Mario the man of the kitchen was also the man of the table. There was nattering about politics, the odd flourish of a conspiracy theory. To the last, he never quite bought the idea that humans had found their way to the moon. His pleasures were far earthier, his loves, terrestrial. He would hold court when not in the kitchen, perching like a regal bird with full plumage. Walking around the restaurant, he would teasingly charm, armed with his favourite Sambuca, to refill glasses for his favourites.
While the mythology of Lygon Street’s dining culture, with its various fripperies, proliferated, the reputation of Il Cantuccio, with Mario at the helm, held. His name, and that of his family, spread. Prominent visitors made their way to the restaurant. Guests from the United States making their annual visit to Melbourne would make a point of dining there. Photos on the wall leading up to the upper storey show Mario keeping company with the masterful West Indian cricketer, Sir Vivian Richards and that thespian of deep, rumbling voice, Telly Savalas.
During the course of the evening, familiar rituals unfolded. The tradition of bringing in the late edition papers was kept. The uniformed taxi driver was at hand to religiously drive Mario back. At times, exhaustion crept in: he would be found asleep, slumped over wine stained papers. When he was up to it, conversation would be sustained till early hours of the morning, his robust taking of stances political and ideological a source of enormous entertainment. His hands would be held up like gesticulating meat cleavers.
The arrival of the coronavirus, with its long and extending shadow, had its telling effects. It has taken life in various ways, and maimed others. A good number of businesses have been affected, but, like Tolstoy’s remark about unhappy families, they have affected each of them differently. For Il Cantuccio, magic is location; delight, enjoyed, in situ. Much like seeing an altarpiece yanked from its mountain church abode to find a spot in the British Museum or the Louvre, such restaurant experiences cannot be relocated or resituated. They are often best left in their place of sublime worship.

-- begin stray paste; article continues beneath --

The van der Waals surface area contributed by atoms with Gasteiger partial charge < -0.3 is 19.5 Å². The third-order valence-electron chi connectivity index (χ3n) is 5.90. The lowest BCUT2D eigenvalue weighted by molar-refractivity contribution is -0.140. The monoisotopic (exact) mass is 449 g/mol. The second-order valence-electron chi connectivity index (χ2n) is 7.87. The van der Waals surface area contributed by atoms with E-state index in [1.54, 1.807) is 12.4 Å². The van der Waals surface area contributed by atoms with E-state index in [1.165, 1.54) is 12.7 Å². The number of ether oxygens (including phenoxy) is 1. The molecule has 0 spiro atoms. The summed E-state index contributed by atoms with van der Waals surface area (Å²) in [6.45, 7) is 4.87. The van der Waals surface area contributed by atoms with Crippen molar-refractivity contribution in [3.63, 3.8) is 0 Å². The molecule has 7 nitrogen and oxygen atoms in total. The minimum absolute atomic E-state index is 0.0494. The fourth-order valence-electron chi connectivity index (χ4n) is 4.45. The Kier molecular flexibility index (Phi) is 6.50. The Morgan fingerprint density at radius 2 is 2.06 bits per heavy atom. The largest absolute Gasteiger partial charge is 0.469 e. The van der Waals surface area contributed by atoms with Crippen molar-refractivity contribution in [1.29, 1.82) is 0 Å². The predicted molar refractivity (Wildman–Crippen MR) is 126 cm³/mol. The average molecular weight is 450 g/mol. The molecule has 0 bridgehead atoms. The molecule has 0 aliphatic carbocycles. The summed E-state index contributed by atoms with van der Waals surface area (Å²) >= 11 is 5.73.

The Calabrian sanctuary flirted with takeaway options, knowing full well that one cannot put a restaurant atmosphere into a car or convey cosiness in a hot bag. It never went beyond that. Within a few days, the restaurant closed. It re-opened briefly, with seating restrictions, on the easing of the lockdown. The surge of coronavirus cases sent a panicked Victoria into another lockdown, with Australia looking on with consternation.
When news of his death came, the first reaction was that of having one’s leg yanked. Perhaps there was another gambit at play. He had cheated death, gathered the insurance, and rushed off to retire somewhere in the Americas, all along the way moving those hefty arms. But then reality set in. The laboured body that stopped. Somewhere, in the distance, the sound of a broken heart could be heard.
Dr. Binoy Kampmark was a Commonwealth Scholar at Selwyn College, Cambridge. He lectures at RMIT University, Melbourne. Email: [email protected]